International TS Conference focuses on importance of research

Recently, Tourettes Action’s research manager attended the 2014 Annual ESSTS meeting and COST International Conference for Tourette Syndrome. This took place in April at the Pitié-Salpêtrière Hospital in Paris, home to Jean-Martin Charcot and one of his most famous students, Georges Gilles de la Tourette.

A fascinating conference which included research updates about neurological advances in brain imaging, gene expression and experimental treatments such as deep brain stimulation. This was a meeting of academics and researchers interested in Tourette’s syndrome.

The audience included neurologists, neurogeneticists, neurophysiologists, psychiatrists, paediatricians, doctors and researchers. Therefore, there was a great deal of terminology used in the presentations about techniques used to investigate how the brain and genes are involved in Tourette’s syndrome.

It’s always a challenge to understand this kind of highly complex and data rich presentation. To take away from each presentation something useful of what does this mean for people with Tourette’s syndrome? It’s reassuring to hear all of the research that is going on in the fields of brain and genetic research to understand Tourette’s syndrome and how to help with new treatments. Also encouraging to see was so many well known experts from this field and young researchers from countries all over Europe who attended.

How can the TS community engage in this research? How can we all work together to understand TS and affect new treatments?

Become involved in research!

Your involvement will help so much and is essential to furthering research and understanding this condition. Whether its filling out questionnaire surveys, being involved in interviews, or having your brain scanned or ultimately signing up to donate your brain after your death are the essential building blocks to finding out more about TS and how we can improve the lives of people who have this condition.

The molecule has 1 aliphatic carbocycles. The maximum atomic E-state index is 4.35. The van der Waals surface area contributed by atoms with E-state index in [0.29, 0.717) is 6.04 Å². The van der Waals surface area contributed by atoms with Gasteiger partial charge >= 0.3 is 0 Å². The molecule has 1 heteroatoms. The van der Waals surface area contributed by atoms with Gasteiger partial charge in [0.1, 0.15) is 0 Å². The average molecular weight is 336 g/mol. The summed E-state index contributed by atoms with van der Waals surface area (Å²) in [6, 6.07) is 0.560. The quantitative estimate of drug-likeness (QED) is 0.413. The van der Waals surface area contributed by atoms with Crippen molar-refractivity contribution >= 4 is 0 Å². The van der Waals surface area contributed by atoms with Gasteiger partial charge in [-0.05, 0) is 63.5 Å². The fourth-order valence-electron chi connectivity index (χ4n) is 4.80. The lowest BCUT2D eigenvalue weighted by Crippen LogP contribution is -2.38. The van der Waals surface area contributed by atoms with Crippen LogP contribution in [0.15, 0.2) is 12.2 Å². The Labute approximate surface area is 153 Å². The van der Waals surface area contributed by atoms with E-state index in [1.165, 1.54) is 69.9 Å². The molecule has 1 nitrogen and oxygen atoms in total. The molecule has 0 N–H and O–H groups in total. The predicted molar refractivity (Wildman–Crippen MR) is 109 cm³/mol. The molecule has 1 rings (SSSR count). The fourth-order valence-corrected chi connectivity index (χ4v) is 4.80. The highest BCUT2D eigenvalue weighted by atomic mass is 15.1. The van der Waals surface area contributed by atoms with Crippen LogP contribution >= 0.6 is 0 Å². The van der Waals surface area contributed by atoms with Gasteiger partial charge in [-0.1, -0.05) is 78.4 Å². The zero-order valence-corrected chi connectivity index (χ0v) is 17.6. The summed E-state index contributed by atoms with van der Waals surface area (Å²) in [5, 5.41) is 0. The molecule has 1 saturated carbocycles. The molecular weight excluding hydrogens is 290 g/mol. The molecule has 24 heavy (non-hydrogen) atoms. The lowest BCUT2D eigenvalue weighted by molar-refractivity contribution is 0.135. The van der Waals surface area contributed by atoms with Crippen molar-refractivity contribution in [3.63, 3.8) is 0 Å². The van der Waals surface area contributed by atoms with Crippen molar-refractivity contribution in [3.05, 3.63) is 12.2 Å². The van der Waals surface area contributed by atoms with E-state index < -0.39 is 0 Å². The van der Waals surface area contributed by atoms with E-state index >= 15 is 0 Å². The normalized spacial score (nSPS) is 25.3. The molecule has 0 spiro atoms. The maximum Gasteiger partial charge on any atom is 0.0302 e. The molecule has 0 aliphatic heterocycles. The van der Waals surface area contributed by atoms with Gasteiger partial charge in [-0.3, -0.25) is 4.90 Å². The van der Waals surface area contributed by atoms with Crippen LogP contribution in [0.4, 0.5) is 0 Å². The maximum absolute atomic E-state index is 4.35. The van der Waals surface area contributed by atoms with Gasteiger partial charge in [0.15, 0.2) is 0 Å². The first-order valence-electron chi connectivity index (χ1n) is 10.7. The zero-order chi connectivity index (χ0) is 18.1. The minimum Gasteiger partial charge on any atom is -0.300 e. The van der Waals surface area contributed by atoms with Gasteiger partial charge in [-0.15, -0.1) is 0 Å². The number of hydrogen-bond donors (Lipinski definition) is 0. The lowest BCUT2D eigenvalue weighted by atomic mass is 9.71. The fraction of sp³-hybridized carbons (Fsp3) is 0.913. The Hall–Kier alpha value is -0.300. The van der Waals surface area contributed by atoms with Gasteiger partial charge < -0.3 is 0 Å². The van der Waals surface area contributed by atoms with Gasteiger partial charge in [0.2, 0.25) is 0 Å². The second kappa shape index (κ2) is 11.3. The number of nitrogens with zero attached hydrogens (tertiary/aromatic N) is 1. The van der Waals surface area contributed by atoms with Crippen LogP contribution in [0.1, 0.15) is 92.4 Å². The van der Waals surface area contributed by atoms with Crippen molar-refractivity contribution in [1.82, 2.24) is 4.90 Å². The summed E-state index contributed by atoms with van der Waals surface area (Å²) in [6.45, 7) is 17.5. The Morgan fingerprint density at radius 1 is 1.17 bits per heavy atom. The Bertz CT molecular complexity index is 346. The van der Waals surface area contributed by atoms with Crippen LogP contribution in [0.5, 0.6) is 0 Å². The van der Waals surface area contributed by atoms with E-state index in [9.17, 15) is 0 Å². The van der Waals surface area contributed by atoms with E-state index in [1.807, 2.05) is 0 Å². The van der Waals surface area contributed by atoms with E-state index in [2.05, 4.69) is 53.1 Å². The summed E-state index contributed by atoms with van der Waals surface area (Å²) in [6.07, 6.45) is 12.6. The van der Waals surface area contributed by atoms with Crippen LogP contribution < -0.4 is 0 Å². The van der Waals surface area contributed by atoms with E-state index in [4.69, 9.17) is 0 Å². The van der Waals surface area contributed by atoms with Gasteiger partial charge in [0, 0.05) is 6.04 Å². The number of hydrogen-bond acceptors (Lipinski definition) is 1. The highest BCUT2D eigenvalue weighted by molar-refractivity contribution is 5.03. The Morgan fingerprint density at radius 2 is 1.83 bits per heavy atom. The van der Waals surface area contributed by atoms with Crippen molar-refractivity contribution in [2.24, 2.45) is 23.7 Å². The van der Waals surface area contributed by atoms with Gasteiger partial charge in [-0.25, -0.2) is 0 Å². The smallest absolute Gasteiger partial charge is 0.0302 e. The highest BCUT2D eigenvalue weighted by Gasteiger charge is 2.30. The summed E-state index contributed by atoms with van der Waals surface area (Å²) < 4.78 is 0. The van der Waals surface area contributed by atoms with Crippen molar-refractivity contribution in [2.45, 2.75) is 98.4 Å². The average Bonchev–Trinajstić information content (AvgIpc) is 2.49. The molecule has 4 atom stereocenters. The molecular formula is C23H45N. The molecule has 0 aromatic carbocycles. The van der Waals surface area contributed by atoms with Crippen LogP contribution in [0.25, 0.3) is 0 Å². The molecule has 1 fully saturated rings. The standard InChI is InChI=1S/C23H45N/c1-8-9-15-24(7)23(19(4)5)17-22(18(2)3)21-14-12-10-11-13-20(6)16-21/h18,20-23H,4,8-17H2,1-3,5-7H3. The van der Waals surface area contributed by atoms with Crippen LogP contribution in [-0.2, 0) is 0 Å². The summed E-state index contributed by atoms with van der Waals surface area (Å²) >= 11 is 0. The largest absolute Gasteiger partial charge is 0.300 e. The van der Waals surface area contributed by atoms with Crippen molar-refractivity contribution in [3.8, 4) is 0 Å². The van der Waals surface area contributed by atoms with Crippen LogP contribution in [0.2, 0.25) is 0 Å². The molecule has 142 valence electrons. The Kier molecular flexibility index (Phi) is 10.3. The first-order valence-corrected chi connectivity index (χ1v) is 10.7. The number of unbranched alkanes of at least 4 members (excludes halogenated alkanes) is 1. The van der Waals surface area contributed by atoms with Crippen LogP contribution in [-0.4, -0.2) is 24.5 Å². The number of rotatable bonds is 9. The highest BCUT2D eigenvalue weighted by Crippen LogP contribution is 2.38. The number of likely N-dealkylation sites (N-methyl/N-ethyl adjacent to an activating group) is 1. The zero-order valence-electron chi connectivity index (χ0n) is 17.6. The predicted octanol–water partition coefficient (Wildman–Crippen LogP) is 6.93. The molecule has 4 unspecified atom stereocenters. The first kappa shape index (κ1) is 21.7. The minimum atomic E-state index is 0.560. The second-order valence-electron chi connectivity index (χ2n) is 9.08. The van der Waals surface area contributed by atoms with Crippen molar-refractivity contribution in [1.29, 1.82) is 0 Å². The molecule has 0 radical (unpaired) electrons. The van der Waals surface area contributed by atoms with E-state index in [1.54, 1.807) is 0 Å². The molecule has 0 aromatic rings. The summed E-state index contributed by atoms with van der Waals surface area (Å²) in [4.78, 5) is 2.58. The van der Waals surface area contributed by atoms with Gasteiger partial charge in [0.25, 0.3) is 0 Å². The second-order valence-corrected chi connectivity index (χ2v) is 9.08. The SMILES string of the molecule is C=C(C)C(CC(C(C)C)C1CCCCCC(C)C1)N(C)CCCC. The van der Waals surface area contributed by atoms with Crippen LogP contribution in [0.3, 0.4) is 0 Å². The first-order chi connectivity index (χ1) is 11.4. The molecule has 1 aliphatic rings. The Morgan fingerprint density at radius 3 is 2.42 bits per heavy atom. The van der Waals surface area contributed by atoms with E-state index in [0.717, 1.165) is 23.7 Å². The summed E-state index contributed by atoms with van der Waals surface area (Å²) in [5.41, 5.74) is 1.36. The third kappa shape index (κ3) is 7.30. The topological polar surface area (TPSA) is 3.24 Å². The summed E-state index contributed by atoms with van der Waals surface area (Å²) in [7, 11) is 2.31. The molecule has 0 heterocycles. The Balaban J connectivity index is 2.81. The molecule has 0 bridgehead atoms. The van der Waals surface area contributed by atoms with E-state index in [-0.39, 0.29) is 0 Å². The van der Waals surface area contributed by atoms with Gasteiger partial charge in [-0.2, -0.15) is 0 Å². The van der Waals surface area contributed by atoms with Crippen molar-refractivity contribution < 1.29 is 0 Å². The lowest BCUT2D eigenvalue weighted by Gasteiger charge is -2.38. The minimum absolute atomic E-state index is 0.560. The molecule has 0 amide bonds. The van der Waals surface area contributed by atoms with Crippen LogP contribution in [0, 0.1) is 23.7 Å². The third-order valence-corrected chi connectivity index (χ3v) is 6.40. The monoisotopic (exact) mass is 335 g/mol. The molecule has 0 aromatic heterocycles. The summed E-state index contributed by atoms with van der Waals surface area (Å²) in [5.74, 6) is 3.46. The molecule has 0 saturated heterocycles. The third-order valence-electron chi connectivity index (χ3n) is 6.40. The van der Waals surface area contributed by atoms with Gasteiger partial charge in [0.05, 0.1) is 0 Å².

1. Read about the experiences of people with TS who have been involved in research.
  2. Read about researchers TA is supporting and read about why they are involved in research and see the faces behind the research projects.
  3. Get involved and read about the current research projects on our TA page.

Another feature of this conference was a patients group meeting which was attended by people from TS support associations from across Europe. Representatives from countries attended such as Germany, Norway, France, Belgium, Holland, Hungary, Poland, Spain, the Czech republic, Finland, Greece and Denmark.

This was the third meeting of the European Tourette Syndrome Patient Groups. We know hope to create an umbrella organisation of all of the countries in order to improve the lives of people living with TS and their families across Europe. This group is setting up a webpage and facebook sites and will be meeting again next year. There will be more information about this umbrella organisation as it takes form.

So all in all a tremendously successful and engaging conference, filling us full of enthusiasm for the future and how we can come together across Europe and raise awareness of TS.

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